For the first time, scientists have used 3D imaging of a people’s faces to predict their age. The 3D information was so accurate, in fact, that it was better at pinpointing age than the best known marker, a test that involves studying the DNA.
Reporting in the journal Cell Research, Jing-Dong J Han, from the Chinese Academy of Sciences-Max Planck Partner Institute for Computational Biology, found that certain facial measures are reliable predictor’s of a person’s biological age. The researchers analyzed 3D facial images from more than 300 people, and matched them up with measurements from several dozen blood markers including cholesterol and albumin. Specifically, the width of the mouth and nose, and the distance between the mouth and nose tend to expand with age, and the eyes tend to droop over time. Measuring this change provides a relatively stable way of tracking, and predicting, a person’s age.
“Overall facial features show higher correlations with age than the 42 blood markers that are profiles in routine physical exams,” says Han.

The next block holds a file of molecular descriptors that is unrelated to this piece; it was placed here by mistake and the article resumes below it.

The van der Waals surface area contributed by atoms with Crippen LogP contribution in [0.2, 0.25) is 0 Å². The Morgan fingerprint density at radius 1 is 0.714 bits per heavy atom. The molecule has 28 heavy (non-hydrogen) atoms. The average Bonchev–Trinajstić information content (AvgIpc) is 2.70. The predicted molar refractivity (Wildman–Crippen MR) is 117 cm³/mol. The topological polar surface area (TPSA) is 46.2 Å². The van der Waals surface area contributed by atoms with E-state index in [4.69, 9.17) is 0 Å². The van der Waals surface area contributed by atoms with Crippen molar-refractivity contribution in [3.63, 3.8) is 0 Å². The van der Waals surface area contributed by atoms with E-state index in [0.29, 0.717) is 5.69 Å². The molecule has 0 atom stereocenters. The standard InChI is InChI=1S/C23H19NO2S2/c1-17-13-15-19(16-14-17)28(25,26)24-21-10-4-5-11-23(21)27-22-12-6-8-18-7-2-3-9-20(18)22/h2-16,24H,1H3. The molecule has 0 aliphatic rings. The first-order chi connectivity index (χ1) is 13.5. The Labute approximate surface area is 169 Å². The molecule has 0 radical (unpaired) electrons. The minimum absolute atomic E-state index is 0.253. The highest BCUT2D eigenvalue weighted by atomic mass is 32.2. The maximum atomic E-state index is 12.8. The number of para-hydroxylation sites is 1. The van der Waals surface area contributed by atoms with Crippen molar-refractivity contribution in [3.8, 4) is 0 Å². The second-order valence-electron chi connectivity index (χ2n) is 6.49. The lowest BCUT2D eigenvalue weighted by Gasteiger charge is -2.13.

She arrived at the finding after hearing a colleague present work on using 3D facial images to quantify racial differences. “It immediately struck me that facial images might be a potential good phenotype to include in our study to quantify the extent of aging,” she says. “I did not expect to see such remarkable changes with age, nor did I expect the 3D images to be such an accurate biomarker for biological age.”
Why is it important? Han says that pinpointing how quickly a person is aging via the relatively easy 3D algorithm could have useful health implications that go beyond keeping people honest about their age. Such a measure might provide a window into deeper physiological processes that could be aging abnormally fast. “It might have important implications for assessing the risks of aging-associated diseases, and for designing personalized treatment schemes to improve their life styles and health,” she says.
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